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Major Milestone for the Internet and ICANN | The KSK Key Signing Ceremony is Now Complete

Today in the small town of Culpeper, Virginia, ICANN technical staff played host to an unusual and somewhat arcane event. Volunteers from over ten countries made their way by plane, train and automobile to witness and participate in the generation of the cryptographic key that will be used to secure the root zone of the Domain Name System using DNSSEC for the first time.

During the ceremony, participants were present within a secure facility and witnessed the preparations required to ensure that the so-called key-signing-key (KSK) was not only generated correctly, but that almost every aspect of the equipment, software and procedures associated with its generation were also verified to be correct and trustworthy. The ceremony was conducted with the goal of ensuring that there is widespread confidence throughout the technical Internet community that the root zone, once signed, can be relied upon to protect users from false information.

Ceremony participants referred to an extremely detailed checklist and were able to confirm that every aspect of the process was executed exactly as planned. The entire event was video-recorded simultaneously by three separate cameras, and ICANN arranged for the whole system to be subject to a SysTrust audit, a process supported by the archived, unedited video footage and the legal attestations of key participants.

The path down the long road to Culpeper has required considerable effort and investment by ICANN, and has benefited from an extremely productive collaboration between staff at ICANN, VeriSign and the US Department of Commerce. ICANN, with the help of some talented consultants, has designed processes that are thought to surpass those of many commercial Certificate Authorities not only in the degree of openness and transparency in their design and execution, but also in terms of the security engineering involved.

The design of the overall system requires ICANN to execute a ceremony like this one four times per year. The next ceremony is scheduled to take place on July 12 in El Segundo, California, where ICANN has built a second facility intended to ensure continuity for the DNS (and hence Internet users world-wide) in the event of a serious disaster in one location.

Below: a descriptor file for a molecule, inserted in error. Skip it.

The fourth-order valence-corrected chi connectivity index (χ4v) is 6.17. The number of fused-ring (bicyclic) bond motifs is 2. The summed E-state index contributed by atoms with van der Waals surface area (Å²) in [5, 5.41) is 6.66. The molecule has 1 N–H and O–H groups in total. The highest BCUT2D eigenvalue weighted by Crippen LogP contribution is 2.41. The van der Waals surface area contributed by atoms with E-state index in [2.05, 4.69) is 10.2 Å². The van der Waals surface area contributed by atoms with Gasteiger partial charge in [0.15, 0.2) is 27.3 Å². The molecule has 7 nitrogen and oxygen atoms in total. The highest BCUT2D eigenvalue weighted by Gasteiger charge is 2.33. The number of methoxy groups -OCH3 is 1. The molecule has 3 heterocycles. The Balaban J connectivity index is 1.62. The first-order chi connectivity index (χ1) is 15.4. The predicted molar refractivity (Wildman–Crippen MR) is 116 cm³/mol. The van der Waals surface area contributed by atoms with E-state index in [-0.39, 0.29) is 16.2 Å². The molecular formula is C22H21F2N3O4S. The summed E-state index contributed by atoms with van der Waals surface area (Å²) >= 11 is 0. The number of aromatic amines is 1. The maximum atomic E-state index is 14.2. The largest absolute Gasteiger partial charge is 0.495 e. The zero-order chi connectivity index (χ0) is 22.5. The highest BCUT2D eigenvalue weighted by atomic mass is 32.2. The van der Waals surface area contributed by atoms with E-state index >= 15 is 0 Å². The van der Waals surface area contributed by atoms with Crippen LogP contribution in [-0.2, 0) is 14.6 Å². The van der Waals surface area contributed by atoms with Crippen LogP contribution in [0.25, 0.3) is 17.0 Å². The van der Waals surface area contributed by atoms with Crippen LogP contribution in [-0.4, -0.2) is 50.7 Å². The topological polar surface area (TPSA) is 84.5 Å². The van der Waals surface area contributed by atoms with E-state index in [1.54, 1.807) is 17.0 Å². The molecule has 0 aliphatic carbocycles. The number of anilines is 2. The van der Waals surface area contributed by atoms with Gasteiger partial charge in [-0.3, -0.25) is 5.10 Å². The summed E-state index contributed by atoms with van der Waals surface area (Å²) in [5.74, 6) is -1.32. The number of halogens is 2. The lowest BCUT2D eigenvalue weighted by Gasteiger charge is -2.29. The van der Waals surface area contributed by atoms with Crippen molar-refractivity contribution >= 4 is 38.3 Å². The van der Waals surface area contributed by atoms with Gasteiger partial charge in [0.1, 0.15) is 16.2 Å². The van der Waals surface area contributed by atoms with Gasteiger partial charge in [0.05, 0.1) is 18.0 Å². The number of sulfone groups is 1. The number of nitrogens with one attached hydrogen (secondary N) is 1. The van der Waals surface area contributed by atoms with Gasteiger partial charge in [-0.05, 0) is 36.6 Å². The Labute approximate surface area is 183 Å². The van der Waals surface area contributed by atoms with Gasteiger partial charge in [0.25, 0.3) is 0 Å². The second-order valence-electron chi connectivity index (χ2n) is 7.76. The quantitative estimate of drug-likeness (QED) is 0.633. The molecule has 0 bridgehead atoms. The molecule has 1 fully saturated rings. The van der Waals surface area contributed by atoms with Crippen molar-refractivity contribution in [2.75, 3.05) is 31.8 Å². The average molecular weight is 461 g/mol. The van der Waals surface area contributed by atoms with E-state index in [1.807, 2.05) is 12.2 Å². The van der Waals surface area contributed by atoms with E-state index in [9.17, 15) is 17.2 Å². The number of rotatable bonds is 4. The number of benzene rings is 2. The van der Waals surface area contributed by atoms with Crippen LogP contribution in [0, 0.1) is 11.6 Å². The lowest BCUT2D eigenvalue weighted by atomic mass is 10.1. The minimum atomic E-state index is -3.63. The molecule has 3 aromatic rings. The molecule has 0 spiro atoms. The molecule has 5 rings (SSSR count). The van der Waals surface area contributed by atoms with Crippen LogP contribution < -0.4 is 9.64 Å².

All design documentation for the ceremony will be published by ICANN, not only to promote transparency in the process for the root zone, but also to act as a valuable reference to any other organization that needs to build similar systems to support DNSSEC in top-level domains, enterprises, or anywhere else. The deployment of DNSSEC in the root zone of the DNS will hence not only act as a catalyst for global DNSSEC deployment because of the special nature of the root zone, but also because of the design and engineering investment ICANN is giving back to the wider community.


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Domain Name System
Internationalized Domain Name ,IDN,"IDNs are domain names that include characters used in the local representation of languages that are not written with the twenty-six letters of the basic Latin alphabet ""a-z"". An IDN can contain Latin letters with diacritical marks, as required by many European languages, or may consist of characters from non-Latin scripts such as Arabic or Chinese. Many languages also use other types of digits than the European ""0-9"". The basic Latin alphabet together with the European-Arabic digits are, for the purpose of domain names, termed ""ASCII characters"" (ASCII = American Standard Code for Information Interchange). These are also included in the broader range of ""Unicode characters"" that provides the basis for IDNs. The ""hostname rule"" requires that all domain names of the type under consideration here are stored in the DNS using only the ASCII characters listed above, with the one further addition of the hyphen ""-"". The Unicode form of an IDN therefore requires special encoding before it is entered into the DNS. The following terminology is used when distinguishing between these forms: A domain name consists of a series of ""labels"" (separated by ""dots""). The ASCII form of an IDN label is termed an ""A-label"". All operations defined in the DNS protocol use A-labels exclusively. The Unicode form, which a user expects to be displayed, is termed a ""U-label"". The difference may be illustrated with the Hindi word for ""test"" — परीका — appearing here as a U-label would (in the Devanagari script). A special form of ""ASCII compatible encoding"" (abbreviated ACE) is applied to this to produce the corresponding A-label: xn--11b5bs1di. A domain name that only includes ASCII letters, digits, and hyphens is termed an ""LDH label"". Although the definitions of A-labels and LDH-labels overlap, a name consisting exclusively of LDH labels, such as""icann.org"" is not an IDN."